Plot, actors, and costumes may take center stage, but props are an equally integral part of the film experience. Items placed around the set can be used in a variety of ways—most commonly to suspend disbelief and draw audiences into a particular time, place, and culture.
Props are used in films to:
- Add realism
- Move the story along
- Create suspense
- Evoke a mood
- Save money
- Identify place and time
- Give clues to identity
- Protect the actors
To add realism.
In some regard, all films mimic the world we live in—even if the film is set in outer space. No world exists in a vacuum. Decorating the set with plants, boulders, furniture, and personal items helps audiences believe in the authenticity of the plot and the characters. Props create and draw people into an experience.
To move the story along.
Props sometimes serve as transitions. For instance, repeatedly in the film “Snatch” the camera zooms in on Cousin Avi downing a tumbler of booze and a stamp pressing down on his passport, indicating he’s going to London. Spoiler Alert: in “Se7en,” a cardboard box (feasibly containing Gwyneth Paltrow’s head) was presented to Brad Pitt—the ultimate example of a prop used to drive the plot.
To create suspense.
The term “smoking gun” refers to an object that serves as evidence that a crime has been committed. In film, directors never show a gun without purpose. These shots are crafted to imply future use. Alfred Hitchcock, “the Master of Suspense,” used a number of suspenseful props in his works: a poisoned brandy glass in “The Lady Vanishes”; the key to the wine cellar in “Notorious”; the ring Charlie’s wearing in “Shadow of a Doubt”; the newspaper in “39 Steps.” By hovering over a prop for several seconds, audiences understand there is significance to gather in the moment.
To identify place and time.
Sometimes referred to as “mise-en-scene,” props are part of the surroundings of the film’s central action, used to create a definitive setting. If you saw a rolling tumbleweed, you’d know you’re in the Midwest. Saloon doors? The Wild West. A film set in Japan might feature bento boxes, lucky cat ceramics, parasols, tea kettles, samurai swords, or a white flag with the red circle of a sun. Collectively, props can also indicate a particular time. For instance, “Austin Powers” is very definitively set in the 1960s, which one can tell just by looking at the furniture before a single costumed character steps on set.
To evoke a mood.
Pictures of a child—now-deceased—still set up around the house can imply grief, sorrow, loneliness, and longing. A room filled with flickering candles, heavy red velvet drapes, and wine glasses may set the scene for romance. The zuni doll from a vignette in the “Trilogy of Terrors” sets an eerie mood—even before it comes to life.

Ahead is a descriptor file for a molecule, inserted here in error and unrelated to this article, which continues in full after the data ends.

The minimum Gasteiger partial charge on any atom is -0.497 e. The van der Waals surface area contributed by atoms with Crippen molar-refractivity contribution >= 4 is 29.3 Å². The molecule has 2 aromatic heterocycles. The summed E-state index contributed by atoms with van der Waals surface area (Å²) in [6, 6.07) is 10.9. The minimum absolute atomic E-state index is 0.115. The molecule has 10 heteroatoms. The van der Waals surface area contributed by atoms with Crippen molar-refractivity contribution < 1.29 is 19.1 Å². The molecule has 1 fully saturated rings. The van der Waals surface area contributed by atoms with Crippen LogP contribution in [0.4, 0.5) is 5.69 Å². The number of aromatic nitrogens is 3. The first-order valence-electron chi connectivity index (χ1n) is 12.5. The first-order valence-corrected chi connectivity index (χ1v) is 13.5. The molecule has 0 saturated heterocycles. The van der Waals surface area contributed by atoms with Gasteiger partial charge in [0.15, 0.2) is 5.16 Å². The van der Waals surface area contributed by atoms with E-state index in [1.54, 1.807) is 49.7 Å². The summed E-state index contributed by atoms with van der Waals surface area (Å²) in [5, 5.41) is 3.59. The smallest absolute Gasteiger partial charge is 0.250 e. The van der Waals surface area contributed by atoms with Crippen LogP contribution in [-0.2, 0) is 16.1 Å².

To save money and hassle.
A Ming vase can sell for $10 million at auction—which is why it’s best to use a prop version if you’re Henry Jones, smashing it over Indy’s head in “The Last Crusade!” It can also be much cheaper to use a prop doll, rather than procure a real, live newborn baby. Fake food is used as much as possible to avoid constantly having to cook up dishes and keep them looking fresh.
To give clues to a character’s identity.
A room decorated with crosses, rosaries, icons, and a Bible provides clues that the character is very religious. On the other hand, a room filled with weapons can characterize a professional assassin. In “The Sandlot,” the step-father’s photos and Babe Ruth signed baseball show his love of the sport. When props become an intrinsic part of the character’s identity, we may refer to them as “hero props.” Examples include Luke Skywalker’s lightsaber, Indiana Jones’ hat and bullwhip, Dorothy’s ruby red slippers, or Marty McFly’s hoverboard.
To protect the actor from injury or liability.
Imagine shooting “Jaws” with a real great white shark or a James Bond scene where actors leap through real glass windows. While stuntmen can be found to do just about anything, using a prop reduces danger and liability. If an actor was directed to burn money or take drugs, they’d break a law. When real guns were used on the set of “The Crow,” actor Brandon Lee was killed, so props can be literal lifesavers on sets.
Questions about how to use props in films or where to find authentic and custom movie props? Contact Movie Prop Rentals. Our Art Directors and Hollywood Prop masters can help with anything from design to procurement.